Nourishing Obscurity has some information on the coming end of the U.S. presence in South Korea.
It seems as though President Roh has been romancing North Korea and things have been getting chummy. Roh was in Washington recently for a most unceremonious meeting with President Bush, and the long marriage between America and South Korea did not appear to be ending happily. Mr. Higham, of the aforementioned blog, has excerpts from an essay in The Asia Times by an American scholar, Dr. Sung-Yoon Lee, on the situation. Here are further snips from the original:
South Korean President Roh Moo-hyun’s summit with President George W Bush on[last] Thursday is likely to go down in the annals of US-South Korea relations as an epoch-making event, but not quite in the way one might think. It may be the swan song of the US-South Korea alliance.
On its face, Roh’s meeting with Bush was a routine, even forgettable exercise in ordinary summit diplomacy. The two men had already enjoyed five cordial if unmemorable meetings since Roh’s inauguration in 2003, and neither side issued a press-stopping communiqué out of the scheduled hour-long conversation followed by an obligatory luncheon.
Nonetheless, Roh’s visit may inadvertently prove to be a defining moment for the US-South Korea alliance, presaging its sunset, for beneath the public smiles and handshakes between the two leaders and optimistic-sounding but inscrutable pronouncements, such as seeking a “joint comprehensive approach” to restarting the six-party talks, unmistakably flowed an undercurrent of unfriendly distrust.
The alliance has proved to be one of the most successful and durable in the world. But today Roh wishes to destroy its time-tested dynamics by wresting away from the United States wartime operational control of the two countries’ armed forces, the result of which will be the complete and virtually irreversible dismantlement of the US-ROK (Republic of Korea) Combined Forces Command.
This will set the stage, at the cost of broader US interests in Northeast Asia and to the detriment of South Korea’s security, for the withdrawal of US troops from Korea.
President Roh believes he has little to lose by insisting on the transfer of wartime operational control, which he pointedly defined recently as the “essence of sovereignty for any nation.”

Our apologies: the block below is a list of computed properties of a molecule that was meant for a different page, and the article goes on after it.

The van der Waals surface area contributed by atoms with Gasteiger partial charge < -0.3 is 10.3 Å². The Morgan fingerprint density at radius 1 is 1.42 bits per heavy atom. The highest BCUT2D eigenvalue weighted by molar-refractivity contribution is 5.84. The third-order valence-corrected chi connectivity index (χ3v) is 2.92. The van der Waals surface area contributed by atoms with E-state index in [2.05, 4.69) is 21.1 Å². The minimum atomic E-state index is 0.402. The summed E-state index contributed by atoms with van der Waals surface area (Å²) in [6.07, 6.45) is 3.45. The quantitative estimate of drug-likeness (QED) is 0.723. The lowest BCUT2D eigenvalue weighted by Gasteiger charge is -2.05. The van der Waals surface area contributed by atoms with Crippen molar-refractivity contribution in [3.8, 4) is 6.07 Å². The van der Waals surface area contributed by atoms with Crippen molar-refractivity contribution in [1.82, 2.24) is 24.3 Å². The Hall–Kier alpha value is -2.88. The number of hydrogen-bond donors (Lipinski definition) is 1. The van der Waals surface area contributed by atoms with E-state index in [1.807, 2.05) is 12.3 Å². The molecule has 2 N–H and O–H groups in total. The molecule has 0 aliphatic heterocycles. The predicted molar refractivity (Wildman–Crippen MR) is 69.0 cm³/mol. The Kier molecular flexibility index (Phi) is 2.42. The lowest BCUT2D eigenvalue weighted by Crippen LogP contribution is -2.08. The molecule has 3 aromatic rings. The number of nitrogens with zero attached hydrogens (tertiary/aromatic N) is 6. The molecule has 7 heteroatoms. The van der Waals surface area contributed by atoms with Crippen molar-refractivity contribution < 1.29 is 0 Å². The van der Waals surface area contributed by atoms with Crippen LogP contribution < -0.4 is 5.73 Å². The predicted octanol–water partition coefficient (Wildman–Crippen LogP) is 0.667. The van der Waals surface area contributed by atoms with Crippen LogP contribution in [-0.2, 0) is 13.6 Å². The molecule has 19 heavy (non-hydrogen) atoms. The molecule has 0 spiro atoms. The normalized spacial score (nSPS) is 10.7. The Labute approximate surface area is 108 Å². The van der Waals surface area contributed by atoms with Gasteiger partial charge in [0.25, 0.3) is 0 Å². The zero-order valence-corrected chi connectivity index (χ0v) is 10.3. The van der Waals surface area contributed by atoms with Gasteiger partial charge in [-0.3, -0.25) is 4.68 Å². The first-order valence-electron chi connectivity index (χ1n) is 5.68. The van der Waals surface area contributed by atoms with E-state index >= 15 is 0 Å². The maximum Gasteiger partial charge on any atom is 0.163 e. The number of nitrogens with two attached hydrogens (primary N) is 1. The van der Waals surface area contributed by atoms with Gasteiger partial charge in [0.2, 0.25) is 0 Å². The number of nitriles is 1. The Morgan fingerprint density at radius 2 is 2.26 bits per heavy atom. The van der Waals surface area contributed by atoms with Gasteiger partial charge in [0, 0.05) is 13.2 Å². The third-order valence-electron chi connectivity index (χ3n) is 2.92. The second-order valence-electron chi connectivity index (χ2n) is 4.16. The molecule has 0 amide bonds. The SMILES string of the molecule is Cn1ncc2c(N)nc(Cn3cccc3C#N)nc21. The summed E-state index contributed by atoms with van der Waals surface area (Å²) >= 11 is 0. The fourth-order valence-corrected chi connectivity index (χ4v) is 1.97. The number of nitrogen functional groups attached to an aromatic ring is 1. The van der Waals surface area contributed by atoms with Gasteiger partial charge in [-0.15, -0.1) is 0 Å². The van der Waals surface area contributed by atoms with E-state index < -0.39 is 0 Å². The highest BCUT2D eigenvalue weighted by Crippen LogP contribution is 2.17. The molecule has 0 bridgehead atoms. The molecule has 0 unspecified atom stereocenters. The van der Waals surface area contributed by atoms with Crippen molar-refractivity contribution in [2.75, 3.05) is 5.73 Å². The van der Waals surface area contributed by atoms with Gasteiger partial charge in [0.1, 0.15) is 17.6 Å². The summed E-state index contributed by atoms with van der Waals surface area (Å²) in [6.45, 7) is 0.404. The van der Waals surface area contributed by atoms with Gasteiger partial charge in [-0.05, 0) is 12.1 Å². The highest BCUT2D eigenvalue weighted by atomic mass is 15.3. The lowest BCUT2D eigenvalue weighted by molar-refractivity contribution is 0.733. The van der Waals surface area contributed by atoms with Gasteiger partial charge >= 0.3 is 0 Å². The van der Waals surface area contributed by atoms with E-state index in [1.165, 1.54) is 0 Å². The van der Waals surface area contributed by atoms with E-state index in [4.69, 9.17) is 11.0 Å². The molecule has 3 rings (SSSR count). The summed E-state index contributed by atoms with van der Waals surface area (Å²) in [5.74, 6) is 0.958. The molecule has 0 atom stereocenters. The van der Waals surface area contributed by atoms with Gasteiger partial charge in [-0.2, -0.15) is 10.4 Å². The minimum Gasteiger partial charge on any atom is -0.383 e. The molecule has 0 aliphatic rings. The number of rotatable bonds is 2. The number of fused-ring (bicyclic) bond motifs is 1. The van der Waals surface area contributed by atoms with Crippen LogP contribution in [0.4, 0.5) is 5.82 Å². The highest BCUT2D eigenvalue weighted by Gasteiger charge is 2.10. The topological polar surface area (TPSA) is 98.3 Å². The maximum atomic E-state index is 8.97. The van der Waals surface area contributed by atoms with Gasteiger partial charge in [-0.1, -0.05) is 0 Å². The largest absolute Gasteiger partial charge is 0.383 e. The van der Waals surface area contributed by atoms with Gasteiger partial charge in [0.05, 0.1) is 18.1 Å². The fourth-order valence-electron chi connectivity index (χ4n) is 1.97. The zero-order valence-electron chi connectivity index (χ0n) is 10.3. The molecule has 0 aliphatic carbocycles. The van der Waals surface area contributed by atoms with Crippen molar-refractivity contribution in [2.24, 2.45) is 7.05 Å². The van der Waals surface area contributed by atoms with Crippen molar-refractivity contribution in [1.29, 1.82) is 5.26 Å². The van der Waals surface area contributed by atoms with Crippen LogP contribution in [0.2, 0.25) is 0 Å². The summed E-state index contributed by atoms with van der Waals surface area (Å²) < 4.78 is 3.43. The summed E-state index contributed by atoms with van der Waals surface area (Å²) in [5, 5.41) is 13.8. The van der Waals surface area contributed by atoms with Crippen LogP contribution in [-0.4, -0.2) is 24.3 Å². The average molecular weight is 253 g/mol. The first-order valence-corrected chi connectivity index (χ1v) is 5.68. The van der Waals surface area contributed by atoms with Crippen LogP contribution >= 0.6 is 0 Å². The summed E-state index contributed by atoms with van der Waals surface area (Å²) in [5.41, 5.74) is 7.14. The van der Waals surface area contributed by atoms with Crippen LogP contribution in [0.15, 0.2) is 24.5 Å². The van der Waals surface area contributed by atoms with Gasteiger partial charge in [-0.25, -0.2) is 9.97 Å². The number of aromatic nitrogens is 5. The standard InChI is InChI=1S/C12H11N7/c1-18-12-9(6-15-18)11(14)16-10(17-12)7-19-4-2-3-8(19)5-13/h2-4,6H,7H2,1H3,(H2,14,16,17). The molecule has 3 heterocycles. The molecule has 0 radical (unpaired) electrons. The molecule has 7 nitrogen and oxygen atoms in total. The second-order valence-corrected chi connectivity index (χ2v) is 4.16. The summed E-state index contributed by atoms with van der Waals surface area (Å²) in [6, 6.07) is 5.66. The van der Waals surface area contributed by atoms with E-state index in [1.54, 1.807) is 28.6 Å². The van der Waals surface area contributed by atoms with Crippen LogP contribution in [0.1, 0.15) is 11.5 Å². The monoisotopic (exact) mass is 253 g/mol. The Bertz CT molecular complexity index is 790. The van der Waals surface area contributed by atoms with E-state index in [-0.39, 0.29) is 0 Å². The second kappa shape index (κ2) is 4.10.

Hmm…It may also be that having a 600 pound radioactive gorilla on your borders does even more to “define” sovereignty. Roh may be caught between a rock and a hard place, and one of those is spelled e-l-e-c-t-i-o-n-s:
President Roh has proved to be different from his predecessors. During his three and a half years in office, Roh has followed through on his words with actions. True to his rhetoric, “So what if I am anti-US?” or “Yes, my anti-US stance has been good to me,” Roh has unflinchingly and systematically aided the enemy of the United States — and incontrovertibly the main enemy of the US Forces in Korea (USFK) — the totalitarian North Korean state that is bent on increasing its arsenal of weapons of mass destruction (WMD).
As Dr. Lee observed, Bush is aware of the pitfalls here:
Keeping in mind that the issue is a potential trap for instigating anti-US demonstrations leading up to South Korea’s presidential election in December next year, Bush simply intoned that the matter should not become “a political issue”. Bush even deftly took a page out of the communist playbook of a “hardliner/softliner” smokescreen, and simply told his guest that South Korea should take up the matter with Secretary of Defense Donald Rumsfeld.
It remains to be seen what the Democrats do with this turn of events. While the bell is tolling, they may be spinning this for all it’s worth as yet another Bush failure.
Whatever. Roh has his own plans and we have other allies in the area. Personally, those base closings appeal to my isolationist heart. Now, let’s see what we can safely remove from Germany and transfer to Eastern Europe.
As for Bush’s “failure,” if the man parted the Red Sea, his enemies would bash him for failing to keep the water in place.
While all the hopeful primary candidates for 2008 are lining up, chomping at the bit, Bush probably has a secret calendar on which he marks off the days left till he gets to walk across the lawn and climb into the helicopter in January, 2009. Unlike his predecessor, he has a real life awaiting him, far from the Beltway.